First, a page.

ADHD and Menopause -is there a connection?

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ADHD and it’s connection with the menopause transition has often come up in our consultations recently. In the past, ADHD was often thought of as a condition that affected boys and men. But in recent years there has been more understanding about the differences in symptoms and presentation between genders, and it is very possible that hormones play a part in this. More women are being diagnosed with ADHD than ever before, and often midlife is when the diagnosis is made. Is there a connection?

In general, there can be differences in the way men and women demonstrate or experience ADHD. Compared with males, females can tend to have less hyperactivity and impulsive behaviour, and more attention deficit, anxiety and depression, with lower self esteem.

The ADHD brain tends to be lower in dopamine, and dopamine levels can drop further over the perimenopausal transition. Fluctuating hormone levels over this time may worsen ADHD symptoms and it can be difficult to untangle the mix of perimenopausal brain fog and worsening ADHD. We also know that the perimenopausal brain can be vulnerable to low mood and anxiety. Hormone therapy can help over this time to stabilise the perimenopausal brain changes and symptoms, and seeing a specialist for specific ADHD management is also important. But there are also lifestyle self-management strategies that can be helpful, even if you haven’t been formally diagnosed with ADHD.

Below, our colleague Dr Karl Jansen, who is a psychiatrist and an expert in adult ADHD shares some helpful resources and insights from his experience in this area:

There isn’t a pill that can make you to do your taxes instead of binge watching TV…

…but self management strategies can be helpful.

It’s not necessary to have a diagnosis of ADHD to benefit from ADHD resources and/or an ADHD coach, and there are many helpful books available on attention deficit. Many of these books can be ordered online, for example, at or can be found in the library system. There are also numerous free videos on YouTube, and many audio books on attention deficit at

For procrastination, Eat That Frog! by Bryan Tracy is a very short book which contains key advice in this area. For non-readers, this is also available as an audible book. More in-depth resources include:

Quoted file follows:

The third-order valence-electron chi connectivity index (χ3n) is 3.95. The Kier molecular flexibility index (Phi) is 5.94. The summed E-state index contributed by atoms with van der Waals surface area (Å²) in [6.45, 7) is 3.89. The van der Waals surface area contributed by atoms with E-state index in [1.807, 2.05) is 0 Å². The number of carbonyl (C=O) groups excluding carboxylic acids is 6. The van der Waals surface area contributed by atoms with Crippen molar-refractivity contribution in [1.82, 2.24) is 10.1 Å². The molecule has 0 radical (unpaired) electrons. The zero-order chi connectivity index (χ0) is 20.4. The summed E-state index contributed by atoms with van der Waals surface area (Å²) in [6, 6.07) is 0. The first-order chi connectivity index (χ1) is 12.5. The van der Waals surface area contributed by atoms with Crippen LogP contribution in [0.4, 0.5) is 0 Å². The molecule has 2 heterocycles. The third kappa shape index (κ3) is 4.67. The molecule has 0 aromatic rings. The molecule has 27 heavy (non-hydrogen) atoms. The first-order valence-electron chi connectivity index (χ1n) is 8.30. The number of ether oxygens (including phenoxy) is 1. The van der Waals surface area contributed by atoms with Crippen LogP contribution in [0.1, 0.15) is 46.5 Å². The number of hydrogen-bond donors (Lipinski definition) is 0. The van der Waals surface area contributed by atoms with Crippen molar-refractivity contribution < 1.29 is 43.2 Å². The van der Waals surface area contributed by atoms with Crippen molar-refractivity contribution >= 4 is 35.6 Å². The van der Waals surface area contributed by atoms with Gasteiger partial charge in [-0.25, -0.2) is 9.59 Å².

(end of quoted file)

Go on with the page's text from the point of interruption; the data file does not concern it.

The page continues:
Get It Done by Aylet Fishbach

Getting Things Done and The Getting Things Done Workbook by David Allen

How to Get Things Done without trying too hard by Richard Templar

There are many accessible books on improving short term, working memory, some of which are also available as audible books. I recommend The Memory Book by Harry Lorayne and Jerry Lucas, Unlimited Memory by Grandmaster Kevin Horsley, How to Develop a Brilliant Memory – Week by Week by Dominic O’Brien, Memory Craft by Lynne Kelly, Keep Sharp by Sanjay Gupta, You Can Have an Amazing Memory by Dominic O’Brien, The Complete Guide to Memory by Richard Restak and Memory Rescue by Daniel G Amen.

An ADHD coach can be helpful regardless of diagnosis: Some ADHD coaches include:

ADHD coaches linked with Beehyve Health

Brett Harrington

Anton Ashcroft

Mikala Boon in Christchurch, ADHD Unlimited

Jacqui Ede at Wired Consulting

Caroline Williams

and also Kelly Biltz who is based in California (

Dr Karl L. R. Jansen  

MB.ChB., M.Med.Sci., D.Phil. (Oxon.), FRCPsych 

has over 30 years of experience as a psychiatrist.  He assess and treats mostly general adult psychiatry, adult ADHD, mood and anxiety disorders, court reports, post-traumatic stress disorder and addictions including alcohol.   

Areas of Specialisation 

  • Psychiatric Disorders 
  • Alcohol & Drug Abuse/Addiction 
  • Anxiety Disorders/Depression 
  • ADHD 
  • Chronic Fatigue 
  • Post-Traumatic Stress Disorder 

Find out more about Dr Karl Jansen here:

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